Cornet Bay dock sale put on hold

The county-owned boat dock at Cornet Bay is old and dilapidated, no one disputes that. The surface is uneven, with holes rotted through many of the boards on the uneven patchwork decking.

Many of the boats moored there are not much prettier; commercial boats with peeling paint, pleasure craft that are more work than pleasure. At even a moderately low tide many of the boats sit high and dry.

Still, a group of Cornet Bay residents attended Island County Commissioners’ meeting Monday to plead the county to reconsider its plan to sell the dock. The commissioners had recently declared the dock and parking area surplus, the first step in selling it publicly.

Hugh Johnson, a former lawyer who lives across Cornet Bay Road from the dock, spoke for the group.

“I ask you to honor the trust the voters placed in you, and do the right thing,” he said. “I can’t tell you what that is.”

Until the commissioners received a petition signed by more than a dozen Cornet Bay residents and heard from several at the meeting, they thought the right thing was to sell the dock.

Commissioner Mac McDowell said they had been concerned about the cost of upkeep and liability to the county, weighing the value of the facility against the cost.

Former County Parks Director Lee McFarland reported to the board in October that replacing the decking, 230 feet of floats and six pilings on the 600-foot dock would cost $45,000 to $50,000. Total dock replacement was estimated at more than half a million dollars, prompting the commissioners to move toward surplusing it.

Volunteer offers impress commissioners

McDowell said he changed his mind and made the motion to not proceed with the sale after hearing from the group. He was particularly swayed by the testimony that the dock provided access to nearby tiny Binure Island, which has several full time residents who rely on the dock for transport.

“I wouldn’t lightly take away a transportation link,” he said. He was also impressed that the group would step forward to volunteer their labor in maintaining the facility.

Currently the county has a contract with Cornet Bay resident Bud Rogers for $200 per month to collect fees and perform simple maintenance on the dock.

The dock, which is the only one the county owns, is not a big money maker, and in fact the cost of fully repairing it would exceed funds available. That was one reason the commissioners decided to surplus it.

In December there was $32,000 in the dock account, with about $6,000 of that coming from dock fees. The county used to charge $100 a year for moorage, but last year increased that to $200.

Group cites dock’s historical value

Under former County Parks Director Lee McFarland, the county purchased floats to replace the current ones, but they are sitting unused in the county’s Patmore Road facility. Current Parks Director Terry Arnold didn’t know anything about them other than that installation was apparently hung up on a permitting snag.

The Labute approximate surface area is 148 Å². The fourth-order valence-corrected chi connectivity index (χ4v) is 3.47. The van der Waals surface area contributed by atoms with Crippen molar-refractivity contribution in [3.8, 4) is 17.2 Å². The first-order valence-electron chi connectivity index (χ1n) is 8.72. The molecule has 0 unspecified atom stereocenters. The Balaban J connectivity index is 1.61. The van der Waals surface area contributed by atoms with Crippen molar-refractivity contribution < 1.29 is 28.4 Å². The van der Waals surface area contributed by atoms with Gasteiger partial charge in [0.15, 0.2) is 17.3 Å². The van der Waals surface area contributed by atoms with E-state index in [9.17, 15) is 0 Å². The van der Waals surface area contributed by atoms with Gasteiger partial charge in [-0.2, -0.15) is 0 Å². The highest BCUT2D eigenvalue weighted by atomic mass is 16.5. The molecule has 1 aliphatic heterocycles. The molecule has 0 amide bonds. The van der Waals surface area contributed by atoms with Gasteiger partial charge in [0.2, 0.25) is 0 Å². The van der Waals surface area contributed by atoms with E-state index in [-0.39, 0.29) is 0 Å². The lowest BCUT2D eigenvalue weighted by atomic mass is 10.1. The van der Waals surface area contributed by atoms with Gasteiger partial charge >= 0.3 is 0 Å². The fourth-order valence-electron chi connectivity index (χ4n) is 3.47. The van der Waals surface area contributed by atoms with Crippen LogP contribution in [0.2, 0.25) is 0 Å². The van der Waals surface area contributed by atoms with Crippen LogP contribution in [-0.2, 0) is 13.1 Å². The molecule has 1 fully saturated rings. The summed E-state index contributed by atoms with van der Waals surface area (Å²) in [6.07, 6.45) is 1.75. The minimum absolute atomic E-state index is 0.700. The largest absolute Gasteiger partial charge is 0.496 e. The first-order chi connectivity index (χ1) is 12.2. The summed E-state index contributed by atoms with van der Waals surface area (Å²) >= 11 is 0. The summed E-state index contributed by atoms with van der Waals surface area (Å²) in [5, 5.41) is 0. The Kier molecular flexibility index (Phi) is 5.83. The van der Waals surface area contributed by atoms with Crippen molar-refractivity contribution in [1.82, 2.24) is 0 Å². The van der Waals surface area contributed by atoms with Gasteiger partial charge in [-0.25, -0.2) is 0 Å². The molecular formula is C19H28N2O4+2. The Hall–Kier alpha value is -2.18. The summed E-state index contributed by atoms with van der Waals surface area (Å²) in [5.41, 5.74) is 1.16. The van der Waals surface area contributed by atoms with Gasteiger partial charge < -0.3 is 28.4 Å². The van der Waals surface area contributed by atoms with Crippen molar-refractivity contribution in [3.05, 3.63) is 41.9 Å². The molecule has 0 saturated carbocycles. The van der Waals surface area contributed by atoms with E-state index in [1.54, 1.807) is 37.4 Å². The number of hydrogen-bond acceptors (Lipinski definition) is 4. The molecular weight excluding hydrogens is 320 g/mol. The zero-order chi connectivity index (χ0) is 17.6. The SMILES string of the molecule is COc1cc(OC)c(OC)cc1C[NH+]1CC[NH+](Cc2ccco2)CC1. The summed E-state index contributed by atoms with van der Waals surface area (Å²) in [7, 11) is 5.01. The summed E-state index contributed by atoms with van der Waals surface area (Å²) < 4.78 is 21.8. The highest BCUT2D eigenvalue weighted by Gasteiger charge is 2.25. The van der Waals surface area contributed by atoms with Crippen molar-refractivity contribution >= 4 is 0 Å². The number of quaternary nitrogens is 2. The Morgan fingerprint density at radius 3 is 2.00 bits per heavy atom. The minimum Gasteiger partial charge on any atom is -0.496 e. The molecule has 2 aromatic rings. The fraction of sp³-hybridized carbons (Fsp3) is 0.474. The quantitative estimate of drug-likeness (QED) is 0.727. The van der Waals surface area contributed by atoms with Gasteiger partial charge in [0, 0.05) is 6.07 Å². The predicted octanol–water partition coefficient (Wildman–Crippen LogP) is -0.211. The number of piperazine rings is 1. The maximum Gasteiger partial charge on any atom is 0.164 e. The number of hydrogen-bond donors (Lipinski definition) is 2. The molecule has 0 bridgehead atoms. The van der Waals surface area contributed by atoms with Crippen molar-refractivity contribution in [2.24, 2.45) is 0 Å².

McFarland could not be reached for comment. County Budget Director Elaine Marlow said they must have been purchased prior to 2000, as her records don’t show a purchase after that.

Those attending the commissioners’ meeting were as concerned with the historical worth of the dock as they were with its utilitarian value.

Connie Arnold, 89, told the commissioners that the dock was the site of the original ferry terminal providing passage to Fidalgo Island, long before the Deception Pass bridge was built. Arnold later shared memories of “rum runners” using the dock to bring contraband liquor to the island during prohibition.

The current dock was built by John Lang, who sold it to the county in 1940 for $1. The deed stipulated that the county must maintain the float and dock “as long as public convenience requires.”

The dock is home to several commercial fishing boats, which can’t be moored at the adjacent Deception Pass Marina.

“The other one (marina) is for the ‘yachtsy’ crowd, not fishing boats,” Johnson said.

Longtime Cornet Bay resident Arnie Deckwa said the county has a moral obligation to honor the original deed.

“Grandpa Lang gave it to the county on the basis of public need,” he said. “Our county leaders have to abide by that.”

Lang was not Deckwa’s biological grandfather, but was known as Grandpa by the local children.

Deckwa and the others fear what would happen to the dock if it was sold to a private owner.

“A lot of us don’t want to see it go into private hands,” he said.

That option appears to be on hold, as the commissioners agreed to look into keeping the dock as public property.

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